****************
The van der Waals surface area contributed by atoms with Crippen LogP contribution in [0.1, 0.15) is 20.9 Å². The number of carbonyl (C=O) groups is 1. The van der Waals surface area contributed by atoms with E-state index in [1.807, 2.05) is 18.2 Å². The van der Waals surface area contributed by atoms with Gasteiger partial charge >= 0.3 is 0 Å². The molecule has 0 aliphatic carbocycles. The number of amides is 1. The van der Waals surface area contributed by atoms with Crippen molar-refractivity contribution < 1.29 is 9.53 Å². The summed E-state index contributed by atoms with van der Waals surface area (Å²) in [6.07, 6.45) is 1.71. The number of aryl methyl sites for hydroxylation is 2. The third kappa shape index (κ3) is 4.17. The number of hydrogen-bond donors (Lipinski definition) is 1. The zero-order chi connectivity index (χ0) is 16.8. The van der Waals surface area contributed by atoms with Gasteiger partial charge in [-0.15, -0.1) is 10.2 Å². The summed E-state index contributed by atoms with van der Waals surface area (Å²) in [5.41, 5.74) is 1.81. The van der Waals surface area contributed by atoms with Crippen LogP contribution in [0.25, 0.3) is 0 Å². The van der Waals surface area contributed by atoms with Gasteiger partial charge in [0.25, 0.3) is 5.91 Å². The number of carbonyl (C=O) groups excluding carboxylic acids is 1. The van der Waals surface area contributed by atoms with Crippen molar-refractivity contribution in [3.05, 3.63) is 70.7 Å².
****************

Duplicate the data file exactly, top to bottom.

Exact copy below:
The van der Waals surface area contributed by atoms with Crippen LogP contribution in [0.1, 0.15) is 20.9 Å². The number of carbonyl (C=O) groups is 1. The van der Waals surface area contributed by atoms with E-state index in [1.807, 2.05) is 18.2 Å². The van der Waals surface area contributed by atoms with Gasteiger partial charge >= 0.3 is 0 Å². The molecule has 0 aliphatic carbocycles. The number of amides is 1. The van der Waals surface area contributed by atoms with Crippen molar-refractivity contribution < 1.29 is 9.53 Å². The summed E-state index contributed by atoms with van der Waals surface area (Å²) in [6.07, 6.45) is 1.71. The number of aryl methyl sites for hydroxylation is 2. The third kappa shape index (κ3) is 4.17. The number of hydrogen-bond donors (Lipinski definition) is 1. The zero-order chi connectivity index (χ0) is 16.8. The van der Waals surface area contributed by atoms with Gasteiger partial charge in [-0.15, -0.1) is 10.2 Å². The summed E-state index contributed by atoms with van der Waals surface area (Å²) in [5.41, 5.74) is 1.81. The van der Waals surface area contributed by atoms with Crippen LogP contribution in [0.25, 0.3) is 0 Å². The van der Waals surface area contributed by atoms with Gasteiger partial charge in [0.25, 0.3) is 5.91 Å². The number of carbonyl (C=O) groups excluding carboxylic acids is 1. The van der Waals surface area contributed by atoms with Crippen molar-refractivity contribution in [3.05, 3.63) is 70.7 Å².